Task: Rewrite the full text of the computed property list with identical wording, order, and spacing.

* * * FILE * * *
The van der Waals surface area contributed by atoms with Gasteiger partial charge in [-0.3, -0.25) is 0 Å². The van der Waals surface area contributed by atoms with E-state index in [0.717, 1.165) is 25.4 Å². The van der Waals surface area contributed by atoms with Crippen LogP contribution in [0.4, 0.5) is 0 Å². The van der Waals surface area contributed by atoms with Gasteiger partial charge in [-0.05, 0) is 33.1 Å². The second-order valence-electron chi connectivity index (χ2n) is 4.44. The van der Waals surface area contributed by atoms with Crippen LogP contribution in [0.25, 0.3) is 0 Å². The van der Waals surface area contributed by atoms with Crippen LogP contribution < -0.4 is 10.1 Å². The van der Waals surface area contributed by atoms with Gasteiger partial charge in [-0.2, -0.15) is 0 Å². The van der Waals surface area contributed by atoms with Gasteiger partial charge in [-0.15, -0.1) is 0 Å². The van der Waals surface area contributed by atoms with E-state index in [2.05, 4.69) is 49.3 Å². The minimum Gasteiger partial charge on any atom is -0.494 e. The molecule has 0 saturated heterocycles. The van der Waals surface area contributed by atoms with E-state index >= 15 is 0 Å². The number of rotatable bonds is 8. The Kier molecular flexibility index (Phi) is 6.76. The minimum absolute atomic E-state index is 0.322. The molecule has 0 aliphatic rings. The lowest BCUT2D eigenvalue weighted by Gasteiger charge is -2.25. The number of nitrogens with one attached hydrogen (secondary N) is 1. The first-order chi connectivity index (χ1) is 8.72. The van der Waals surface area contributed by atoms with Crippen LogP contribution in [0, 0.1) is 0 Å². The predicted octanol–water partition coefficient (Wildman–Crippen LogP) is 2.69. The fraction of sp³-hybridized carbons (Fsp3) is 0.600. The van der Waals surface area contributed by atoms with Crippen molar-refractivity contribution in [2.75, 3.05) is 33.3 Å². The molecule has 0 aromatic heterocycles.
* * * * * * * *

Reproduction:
The van der Waals surface area contributed by atoms with Gasteiger partial charge in [-0.3, -0.25) is 0 Å². The van der Waals surface area contributed by atoms with E-state index in [0.717, 1.165) is 25.4 Å². The van der Waals surface area contributed by atoms with Crippen LogP contribution in [0.4, 0.5) is 0 Å². The van der Waals surface area contributed by atoms with Gasteiger partial charge in [-0.05, 0) is 33.1 Å². The second-order valence-electron chi connectivity index (χ2n) is 4.44. The van der Waals surface area contributed by atoms with Crippen LogP contribution in [0.25, 0.3) is 0 Å². The van der Waals surface area contributed by atoms with Crippen LogP contribution < -0.4 is 10.1 Å². The van der Waals surface area contributed by atoms with Gasteiger partial charge in [-0.2, -0.15) is 0 Å². The van der Waals surface area contributed by atoms with Gasteiger partial charge in [-0.15, -0.1) is 0 Å². The van der Waals surface area contributed by atoms with E-state index in [2.05, 4.69) is 49.3 Å². The minimum Gasteiger partial charge on any atom is -0.494 e. The molecule has 0 saturated heterocycles. The van der Waals surface area contributed by atoms with E-state index >= 15 is 0 Å². The number of rotatable bonds is 8. The Kier molecular flexibility index (Phi) is 6.76. The minimum absolute atomic E-state index is 0.322. The molecule has 0 aliphatic rings. The lowest BCUT2D eigenvalue weighted by Gasteiger charge is -2.25. The number of nitrogens with one attached hydrogen (secondary N) is 1. The first-order chi connectivity index (χ1) is 8.72. The van der Waals surface area contributed by atoms with Crippen LogP contribution in [0, 0.1) is 0 Å². The predicted octanol–water partition coefficient (Wildman–Crippen LogP) is 2.69. The fraction of sp³-hybridized carbons (Fsp3) is 0.600. The van der Waals surface area contributed by atoms with Crippen molar-refractivity contribution in [2.75, 3.05) is 33.3 Å². The molecule has 0 aromatic heterocycles.